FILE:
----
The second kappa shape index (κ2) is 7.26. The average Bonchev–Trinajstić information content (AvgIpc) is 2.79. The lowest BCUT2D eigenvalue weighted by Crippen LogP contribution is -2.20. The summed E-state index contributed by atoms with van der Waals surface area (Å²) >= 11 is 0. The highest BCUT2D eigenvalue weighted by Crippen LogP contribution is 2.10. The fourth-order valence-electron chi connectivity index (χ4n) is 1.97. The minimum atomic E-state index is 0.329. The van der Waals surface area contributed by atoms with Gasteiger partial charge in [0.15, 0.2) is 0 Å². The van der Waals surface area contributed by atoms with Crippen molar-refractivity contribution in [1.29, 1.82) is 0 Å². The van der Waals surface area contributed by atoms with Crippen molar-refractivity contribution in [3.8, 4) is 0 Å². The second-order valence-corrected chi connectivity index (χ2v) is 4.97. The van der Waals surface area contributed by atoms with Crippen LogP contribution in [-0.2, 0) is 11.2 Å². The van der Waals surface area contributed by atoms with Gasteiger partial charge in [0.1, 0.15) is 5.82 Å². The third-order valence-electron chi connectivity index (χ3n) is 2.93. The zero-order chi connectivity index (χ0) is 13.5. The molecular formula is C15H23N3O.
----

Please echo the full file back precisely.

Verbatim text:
The second kappa shape index (κ2) is 7.26. The average Bonchev–Trinajstić information content (AvgIpc) is 2.79. The lowest BCUT2D eigenvalue weighted by Crippen LogP contribution is -2.20. The summed E-state index contributed by atoms with van der Waals surface area (Å²) >= 11 is 0. The highest BCUT2D eigenvalue weighted by Crippen LogP contribution is 2.10. The fourth-order valence-electron chi connectivity index (χ4n) is 1.97. The minimum atomic E-state index is 0.329. The van der Waals surface area contributed by atoms with Gasteiger partial charge in [0.15, 0.2) is 0 Å². The van der Waals surface area contributed by atoms with Crippen molar-refractivity contribution in [1.29, 1.82) is 0 Å². The van der Waals surface area contributed by atoms with Crippen molar-refractivity contribution in [3.8, 4) is 0 Å². The second-order valence-corrected chi connectivity index (χ2v) is 4.97. The van der Waals surface area contributed by atoms with Crippen LogP contribution in [-0.2, 0) is 11.2 Å². The van der Waals surface area contributed by atoms with Gasteiger partial charge in [0.1, 0.15) is 5.82 Å². The third-order valence-electron chi connectivity index (χ3n) is 2.93. The zero-order chi connectivity index (χ0) is 13.5. The molecular formula is C15H23N3O.